Health Insurance Rate Review Likely to Make California Ballot
This November the voters of California will likely decide whether or not to give their state regulators the ability to approve or deny health insurance premium increases. Today the group Consumer Watchdog turned in over 800,000 signatures for their ballot initiative which should be more than enough to qualify. From Consumer Watchdog:
800,000 signatures to qualify the initiative for the November ballot are being filed at 58 county registrar offices across the state today. The initiative needs 504,000 valid signatures to qualify for the ballot, and it must be certified to qualify for the November ballot by June 28. US Senator Dianne Feinstein is an honorary co-chair of the initiative campaign.
The ballot measure:
- Requires health insurance companies to publicly disclose and justify, under penalty of perjury, proposed rate changes before they take effect.
- Makes every document filed by an insurance company to justify a rate increase a public record.
- Requires public hearings on proposed rate increases.
- Gives Californians the right to challenge excessive and unfair premium rate ?increases.
- Prohibits health, auto and home insurers from considering Californians’ credit history or prior insurance coverage when setting premiums or deciding whether to offer coverage.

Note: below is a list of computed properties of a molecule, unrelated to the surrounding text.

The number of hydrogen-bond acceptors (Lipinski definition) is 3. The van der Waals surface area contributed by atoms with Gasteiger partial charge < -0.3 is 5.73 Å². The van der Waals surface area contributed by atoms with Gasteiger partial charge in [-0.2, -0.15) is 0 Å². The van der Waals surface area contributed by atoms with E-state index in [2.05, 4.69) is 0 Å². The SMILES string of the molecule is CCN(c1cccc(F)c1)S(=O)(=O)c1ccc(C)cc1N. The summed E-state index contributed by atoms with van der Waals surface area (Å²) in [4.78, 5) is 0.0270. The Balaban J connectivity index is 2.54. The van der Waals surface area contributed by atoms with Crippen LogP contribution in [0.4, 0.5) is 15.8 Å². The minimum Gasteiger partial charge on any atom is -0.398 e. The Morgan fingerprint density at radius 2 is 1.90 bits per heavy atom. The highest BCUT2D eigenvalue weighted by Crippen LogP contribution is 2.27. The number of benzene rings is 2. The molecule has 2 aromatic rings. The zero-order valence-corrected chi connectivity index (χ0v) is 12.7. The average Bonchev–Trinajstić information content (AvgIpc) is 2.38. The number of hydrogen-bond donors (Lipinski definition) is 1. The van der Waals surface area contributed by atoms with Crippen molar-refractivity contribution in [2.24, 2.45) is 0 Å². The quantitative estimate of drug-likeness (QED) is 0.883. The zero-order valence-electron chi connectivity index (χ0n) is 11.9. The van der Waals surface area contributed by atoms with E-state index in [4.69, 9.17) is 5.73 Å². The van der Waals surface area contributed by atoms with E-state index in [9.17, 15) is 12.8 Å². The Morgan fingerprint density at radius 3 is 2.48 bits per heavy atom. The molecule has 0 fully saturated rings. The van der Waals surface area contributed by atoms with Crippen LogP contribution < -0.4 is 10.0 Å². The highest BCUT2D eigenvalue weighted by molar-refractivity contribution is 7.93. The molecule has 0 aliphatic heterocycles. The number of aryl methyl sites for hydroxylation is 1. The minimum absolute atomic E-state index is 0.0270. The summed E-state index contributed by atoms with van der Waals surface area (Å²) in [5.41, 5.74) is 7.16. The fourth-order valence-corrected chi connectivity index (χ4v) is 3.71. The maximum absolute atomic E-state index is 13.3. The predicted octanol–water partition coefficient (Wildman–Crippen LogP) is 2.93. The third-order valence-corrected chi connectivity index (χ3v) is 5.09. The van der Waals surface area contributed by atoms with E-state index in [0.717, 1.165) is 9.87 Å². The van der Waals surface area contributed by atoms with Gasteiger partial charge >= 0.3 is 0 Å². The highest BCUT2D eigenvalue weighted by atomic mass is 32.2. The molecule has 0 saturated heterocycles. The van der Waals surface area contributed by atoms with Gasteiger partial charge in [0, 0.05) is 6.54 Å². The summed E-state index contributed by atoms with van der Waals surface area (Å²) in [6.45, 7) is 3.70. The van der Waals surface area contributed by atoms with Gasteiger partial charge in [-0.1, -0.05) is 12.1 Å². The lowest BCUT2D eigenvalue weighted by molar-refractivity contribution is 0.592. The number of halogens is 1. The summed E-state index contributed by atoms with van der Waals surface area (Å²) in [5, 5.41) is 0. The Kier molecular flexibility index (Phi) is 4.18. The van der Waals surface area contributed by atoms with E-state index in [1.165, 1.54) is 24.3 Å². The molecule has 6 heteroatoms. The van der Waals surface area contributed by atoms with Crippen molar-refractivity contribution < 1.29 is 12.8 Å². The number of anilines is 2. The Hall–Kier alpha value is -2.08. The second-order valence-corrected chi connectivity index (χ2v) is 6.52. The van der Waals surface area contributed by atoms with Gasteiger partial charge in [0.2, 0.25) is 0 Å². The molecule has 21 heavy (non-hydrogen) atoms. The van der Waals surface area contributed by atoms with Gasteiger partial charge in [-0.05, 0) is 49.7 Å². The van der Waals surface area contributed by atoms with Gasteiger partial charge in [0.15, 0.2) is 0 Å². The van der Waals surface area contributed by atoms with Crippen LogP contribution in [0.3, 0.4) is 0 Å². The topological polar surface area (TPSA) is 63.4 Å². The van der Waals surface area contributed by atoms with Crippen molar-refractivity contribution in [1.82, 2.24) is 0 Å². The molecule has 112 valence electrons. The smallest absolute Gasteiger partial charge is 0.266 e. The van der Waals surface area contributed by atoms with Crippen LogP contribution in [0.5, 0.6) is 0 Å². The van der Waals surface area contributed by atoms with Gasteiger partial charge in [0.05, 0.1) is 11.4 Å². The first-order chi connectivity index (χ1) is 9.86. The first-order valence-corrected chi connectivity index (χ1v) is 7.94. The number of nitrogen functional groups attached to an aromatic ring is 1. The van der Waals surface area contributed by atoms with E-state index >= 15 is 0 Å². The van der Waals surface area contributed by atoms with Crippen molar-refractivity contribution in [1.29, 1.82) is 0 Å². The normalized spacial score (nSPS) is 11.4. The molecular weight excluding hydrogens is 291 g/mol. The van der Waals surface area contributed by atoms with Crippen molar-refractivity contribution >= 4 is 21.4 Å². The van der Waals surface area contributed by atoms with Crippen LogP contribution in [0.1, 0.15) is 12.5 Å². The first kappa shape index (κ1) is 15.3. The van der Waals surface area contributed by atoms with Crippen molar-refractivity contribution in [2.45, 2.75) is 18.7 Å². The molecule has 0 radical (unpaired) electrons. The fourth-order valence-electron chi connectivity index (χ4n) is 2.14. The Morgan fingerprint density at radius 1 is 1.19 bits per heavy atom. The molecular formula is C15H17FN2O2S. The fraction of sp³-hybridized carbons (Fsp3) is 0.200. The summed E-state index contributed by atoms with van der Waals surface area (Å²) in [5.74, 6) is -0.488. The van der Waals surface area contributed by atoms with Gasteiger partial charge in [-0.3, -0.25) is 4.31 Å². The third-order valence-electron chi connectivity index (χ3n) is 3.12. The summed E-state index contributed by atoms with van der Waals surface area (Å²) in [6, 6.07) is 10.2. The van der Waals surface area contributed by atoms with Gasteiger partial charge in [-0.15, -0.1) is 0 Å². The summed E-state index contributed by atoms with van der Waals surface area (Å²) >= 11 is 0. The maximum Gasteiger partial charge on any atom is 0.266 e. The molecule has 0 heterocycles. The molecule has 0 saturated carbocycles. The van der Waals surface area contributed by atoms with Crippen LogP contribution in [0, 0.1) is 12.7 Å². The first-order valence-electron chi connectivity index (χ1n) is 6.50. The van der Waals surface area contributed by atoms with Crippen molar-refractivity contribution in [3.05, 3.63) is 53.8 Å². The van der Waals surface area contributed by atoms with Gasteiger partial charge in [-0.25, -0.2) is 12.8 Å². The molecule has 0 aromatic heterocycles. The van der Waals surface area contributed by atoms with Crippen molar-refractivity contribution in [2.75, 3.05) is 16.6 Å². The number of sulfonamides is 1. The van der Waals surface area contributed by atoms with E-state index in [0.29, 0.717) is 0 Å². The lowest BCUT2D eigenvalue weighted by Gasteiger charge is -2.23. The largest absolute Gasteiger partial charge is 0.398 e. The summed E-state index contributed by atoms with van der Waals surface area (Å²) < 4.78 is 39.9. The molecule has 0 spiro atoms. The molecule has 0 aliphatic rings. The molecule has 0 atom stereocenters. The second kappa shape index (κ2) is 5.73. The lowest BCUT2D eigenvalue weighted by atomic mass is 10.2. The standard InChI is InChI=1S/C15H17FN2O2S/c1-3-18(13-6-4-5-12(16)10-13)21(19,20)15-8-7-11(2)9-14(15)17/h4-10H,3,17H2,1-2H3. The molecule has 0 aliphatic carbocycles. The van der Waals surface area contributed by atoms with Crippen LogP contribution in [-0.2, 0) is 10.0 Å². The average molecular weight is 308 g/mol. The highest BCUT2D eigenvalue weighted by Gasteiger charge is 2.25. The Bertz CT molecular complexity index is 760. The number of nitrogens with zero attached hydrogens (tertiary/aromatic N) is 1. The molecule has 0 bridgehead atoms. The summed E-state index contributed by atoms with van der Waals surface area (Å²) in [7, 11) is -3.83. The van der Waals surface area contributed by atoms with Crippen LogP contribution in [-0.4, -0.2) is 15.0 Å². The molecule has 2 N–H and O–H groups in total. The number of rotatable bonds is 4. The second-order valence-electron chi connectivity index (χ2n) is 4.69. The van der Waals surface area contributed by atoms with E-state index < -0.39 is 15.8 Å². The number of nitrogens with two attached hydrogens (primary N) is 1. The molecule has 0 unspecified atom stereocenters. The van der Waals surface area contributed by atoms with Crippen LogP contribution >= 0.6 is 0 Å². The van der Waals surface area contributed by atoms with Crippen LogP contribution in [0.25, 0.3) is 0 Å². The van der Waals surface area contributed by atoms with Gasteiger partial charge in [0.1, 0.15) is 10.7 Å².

- Gives the elected insurance commissioner authority to reject unjustified rate increases.
The initiative is important because even though the new health care reform law will require all Americans to acquire health insurance, it didn’t give the government the power to prevent price gouging or stop unreasonable rate increases.
The non-enforceable rating review provision that is in the Affordable Care Act has proven to be a total failure. While the federal law gives the HHS the power to simply declare that a rate increase is “unreasonable,” it wasn’t given the power to stop the rate increase from being implemented. The idea the government only needs to shame the insurance companies into doing the right thing has so far proven to be as idiotic and worthless as it sounds.
With so much money at stake expect this to be an heated battle with huge spending on the part of the health insurance industry.